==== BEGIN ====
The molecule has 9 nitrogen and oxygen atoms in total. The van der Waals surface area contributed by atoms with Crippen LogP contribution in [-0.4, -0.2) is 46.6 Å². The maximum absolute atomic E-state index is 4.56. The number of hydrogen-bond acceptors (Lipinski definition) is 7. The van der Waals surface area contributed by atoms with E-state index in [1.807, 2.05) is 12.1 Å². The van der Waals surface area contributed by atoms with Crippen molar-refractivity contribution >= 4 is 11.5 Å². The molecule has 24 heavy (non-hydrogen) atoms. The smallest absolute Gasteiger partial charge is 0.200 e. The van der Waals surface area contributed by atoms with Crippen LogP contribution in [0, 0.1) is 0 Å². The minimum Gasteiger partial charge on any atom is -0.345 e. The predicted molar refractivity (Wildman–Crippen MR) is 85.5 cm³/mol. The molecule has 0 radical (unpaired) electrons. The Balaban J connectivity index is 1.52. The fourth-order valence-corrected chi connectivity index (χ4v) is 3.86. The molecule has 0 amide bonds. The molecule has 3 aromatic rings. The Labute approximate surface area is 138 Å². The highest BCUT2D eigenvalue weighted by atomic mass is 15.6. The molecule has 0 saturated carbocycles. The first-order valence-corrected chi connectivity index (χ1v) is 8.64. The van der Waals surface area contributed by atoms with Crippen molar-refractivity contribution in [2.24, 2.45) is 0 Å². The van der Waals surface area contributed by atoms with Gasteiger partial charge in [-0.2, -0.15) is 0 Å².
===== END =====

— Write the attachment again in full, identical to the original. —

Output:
The molecule has 9 nitrogen and oxygen atoms in total. The van der Waals surface area contributed by atoms with Crippen LogP contribution in [-0.4, -0.2) is 46.6 Å². The maximum absolute atomic E-state index is 4.56. The number of hydrogen-bond acceptors (Lipinski definition) is 7. The van der Waals surface area contributed by atoms with E-state index in [1.807, 2.05) is 12.1 Å². The van der Waals surface area contributed by atoms with Crippen molar-refractivity contribution >= 4 is 11.5 Å². The molecule has 24 heavy (non-hydrogen) atoms. The smallest absolute Gasteiger partial charge is 0.200 e. The van der Waals surface area contributed by atoms with Crippen LogP contribution in [0, 0.1) is 0 Å². The minimum Gasteiger partial charge on any atom is -0.345 e. The predicted molar refractivity (Wildman–Crippen MR) is 85.5 cm³/mol. The molecule has 0 radical (unpaired) electrons. The Balaban J connectivity index is 1.52. The fourth-order valence-corrected chi connectivity index (χ4v) is 3.86. The molecule has 0 amide bonds. The molecule has 3 aromatic rings. The Labute approximate surface area is 138 Å². The highest BCUT2D eigenvalue weighted by atomic mass is 15.6. The molecule has 0 saturated carbocycles. The first-order valence-corrected chi connectivity index (χ1v) is 8.64. The van der Waals surface area contributed by atoms with Crippen molar-refractivity contribution in [2.24, 2.45) is 0 Å². The van der Waals surface area contributed by atoms with Gasteiger partial charge in [-0.2, -0.15) is 0 Å².